• Melanoma skin cancer: For those with XP, this risk is 2,000 times greater than for those in the general population. The median age for developing this type of cancer is just 22 years, which is 30 years earlier than for others.
  • Cancer of non-pigmented areas such as the tip of the tongue: These are more common in patients with XP, particularly for those who live in sunny areas.
  • Internal cancers: Glioblastoma that affects the brain, astrocytoma affecting the spinal cord, lung cancer in smokers, and in rare instances also leukemia—these are all more common in those with XP.
  • Other cancers: Cancer of the pancreas, thyroid, uterus, breast, stomach, and kidneys have also been known to occur.

When to See a Doctor

A baby or child with XP can have a severe sunburn with minimal exposure to UV light and should be taken for medical care. Once diagnosed with XP, a child will need protection from UV light for the rest of their life.

With XP, the primary prevention centers around avoiding any sources of UV light. In addition to sunlight, this can include halogen, fluorescent, and mercury vapor lights. Those with XP must protect their eyes with UV-absorbing lenses, as well as protect their skin with sunscreens having an extremely high protective factor.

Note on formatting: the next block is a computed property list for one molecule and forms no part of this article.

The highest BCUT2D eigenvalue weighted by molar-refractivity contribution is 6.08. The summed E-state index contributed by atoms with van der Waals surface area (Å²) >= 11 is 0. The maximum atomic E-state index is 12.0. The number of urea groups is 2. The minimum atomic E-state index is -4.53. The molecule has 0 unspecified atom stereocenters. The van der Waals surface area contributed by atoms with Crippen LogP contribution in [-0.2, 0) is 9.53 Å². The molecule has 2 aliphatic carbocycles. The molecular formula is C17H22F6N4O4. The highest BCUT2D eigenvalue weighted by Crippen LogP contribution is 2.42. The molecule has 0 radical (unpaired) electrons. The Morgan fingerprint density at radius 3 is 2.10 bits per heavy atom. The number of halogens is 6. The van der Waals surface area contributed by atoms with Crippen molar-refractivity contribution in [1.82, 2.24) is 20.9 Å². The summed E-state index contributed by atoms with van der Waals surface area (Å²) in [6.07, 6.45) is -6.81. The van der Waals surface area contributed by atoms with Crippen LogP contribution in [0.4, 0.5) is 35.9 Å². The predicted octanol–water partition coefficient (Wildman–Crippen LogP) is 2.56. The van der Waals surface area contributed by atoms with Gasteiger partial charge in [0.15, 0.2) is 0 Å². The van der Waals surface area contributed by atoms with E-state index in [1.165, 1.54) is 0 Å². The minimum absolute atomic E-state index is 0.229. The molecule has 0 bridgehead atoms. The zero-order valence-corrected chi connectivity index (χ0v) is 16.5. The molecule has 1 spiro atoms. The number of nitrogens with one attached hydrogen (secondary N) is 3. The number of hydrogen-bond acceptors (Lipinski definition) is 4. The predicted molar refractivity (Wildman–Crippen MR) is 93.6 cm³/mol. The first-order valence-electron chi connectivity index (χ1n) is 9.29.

Such preventive measures can help to prolong the lifespan of individuals with XP. While only 40% of patients with XP currently tend to survive beyond the first couple of decades, those with milder disease have been known to survive beyond middle age.

One way to extend the lifespan of someone with XP is to keep an eye out for any malignancies and frequently see your doctor. The earlier these are caught, the better. This, together with regular follow-up to ensure the lesions are fully removed, can help to extend the lifespans of patients with XP.